July 13 2024
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A history of innocence projects in the UK: a story of continuous struggle

A history of innocence projects in the UK: a story of continuous struggle

Image from 'More Rough Justice' by Peter Hill, Martin Young and Tom Sargant, 1985

Last week, Cardiff University lecturer Dr Holly Greenwood gave a keynote speech on innocence projects in the Nexus Conference on Wrongful Convictions. As one of the longest established UK innocence projects, it prompted us to reflect on the past and what the future might hold.

UK innocence projects typically involve university students and academics investigating wrongful convictions. They are part of the wider so-called innocence movement in the UK.

The first project opened its doors in 2004 in conjunction with the establishment of the Innocence Network UK. Established by Dr Michael Naughton at Bristol, the network assisted in the opening of 36 innocence projects and distributed over 100 cases among them for investigation.

In 2014, the network was folded by Dr Naughton due to resource constraints, amongst other reasons. The collapse of the network was no surprise; innocence projects were already leaving after tensions in the way it was being run. Nonetheless, the collapse of this central entity was a real negative moment: ‘a symbolic loss of what could have been: a shared movement working towards the same goals’, said Dr Greenwood.

The collapse hit some innocence projects to the point of closing down as they could no longer operate without the network’s assistance. Many factors further contributed to projects closing their doors. Many did not find running a project within a university to be feasible: academics had to use their spare time to run the extra-curricular project, and the length of casework did not fit neatly within academic year timelines. Most of the projects have been discontinued, leaving around 12 surviving.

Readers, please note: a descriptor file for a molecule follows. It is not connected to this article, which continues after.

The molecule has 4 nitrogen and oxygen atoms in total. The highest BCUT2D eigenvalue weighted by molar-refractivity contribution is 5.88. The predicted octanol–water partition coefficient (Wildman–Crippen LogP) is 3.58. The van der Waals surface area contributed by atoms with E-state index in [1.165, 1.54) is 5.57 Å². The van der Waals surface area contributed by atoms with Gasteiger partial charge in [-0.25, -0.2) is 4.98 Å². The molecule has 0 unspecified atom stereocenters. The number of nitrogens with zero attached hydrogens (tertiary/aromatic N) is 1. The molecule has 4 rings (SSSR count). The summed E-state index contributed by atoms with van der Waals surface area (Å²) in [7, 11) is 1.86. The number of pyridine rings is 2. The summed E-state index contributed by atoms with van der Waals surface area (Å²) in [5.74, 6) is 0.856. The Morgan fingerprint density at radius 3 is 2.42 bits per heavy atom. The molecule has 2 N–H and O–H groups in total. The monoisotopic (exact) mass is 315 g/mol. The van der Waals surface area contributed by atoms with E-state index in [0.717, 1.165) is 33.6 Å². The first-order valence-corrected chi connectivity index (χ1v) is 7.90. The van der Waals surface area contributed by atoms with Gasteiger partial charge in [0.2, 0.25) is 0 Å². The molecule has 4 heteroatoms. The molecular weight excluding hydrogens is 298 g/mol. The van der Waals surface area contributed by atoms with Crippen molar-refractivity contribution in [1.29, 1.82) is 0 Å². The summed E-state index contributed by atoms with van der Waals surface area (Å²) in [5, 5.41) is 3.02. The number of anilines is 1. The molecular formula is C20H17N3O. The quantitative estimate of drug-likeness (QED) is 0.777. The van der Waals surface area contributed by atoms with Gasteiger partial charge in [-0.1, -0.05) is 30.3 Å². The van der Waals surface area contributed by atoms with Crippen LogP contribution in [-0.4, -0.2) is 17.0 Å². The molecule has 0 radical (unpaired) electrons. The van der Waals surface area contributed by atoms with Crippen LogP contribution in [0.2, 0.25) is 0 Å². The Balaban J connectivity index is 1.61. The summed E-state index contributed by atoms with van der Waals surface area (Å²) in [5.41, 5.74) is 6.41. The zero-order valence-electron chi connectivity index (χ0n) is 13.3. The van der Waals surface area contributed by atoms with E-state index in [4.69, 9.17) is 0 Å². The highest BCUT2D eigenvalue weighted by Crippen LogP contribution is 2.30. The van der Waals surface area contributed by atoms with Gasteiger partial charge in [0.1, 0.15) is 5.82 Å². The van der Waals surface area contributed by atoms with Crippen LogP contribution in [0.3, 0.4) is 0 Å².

The surviving projects still face numerous challenges. Since the inception of the first project, only two cases worked on by an innocence project led to overturned convictions. Both cases were investigated by the Cardiff Law School Innocence Project. The projects continue to display low levels of success measured by overturning convictions. A critical obstacle facing projects is the Criminal Cases Review Commission’s (CCRC) test for referring cases to the court of appeal. The miscarriages of justice watchdog is confined by the restrictive rules of the court, and may only refer a case if there is a ‘real possibility’ that the conviction will be quashed by the court. This is a restrictive test that limits what the CCRC can do, forcing it to think as the court does. The CCRC’s referral rate averages at three per cent, dropping to under one per cent in 2016/2017 (for more information on recent developments relating to the test, you can view a story here).

A further challenge is innocence projects being a ‘last resort’ to their clients who would have exhausted their options before having their cases considered. Many have already gone to the court of appeal without success. This leaves projects with the difficult task of finding fresh evidence or constructing new legal arguments. Projects are also restricted in their use of evidence, as clients have no general right to post-conviction disclosure of evidence. This makes it increasingly difficult for projects to obtain the necessary evidence to investigate or analyse a conviction. A new challenge faced in recent years is the influx of a new type of cases: historic sexual abuse. These cases present their own challenges and difficulties that projects were not previously accustomed to.

Some have criticised innocence projects, questioning how useful they truly are. However, innocence projects provide valuable services to their clients. They provide assistance, lend a listening ear to their concerns and troubles, create the potential for research and contribution to reform, and provide immense educational value and career opportunities to students. ‘In a time of criminal justice crisis, perhaps they are more necessary than ever’, Dr Greenwood said.


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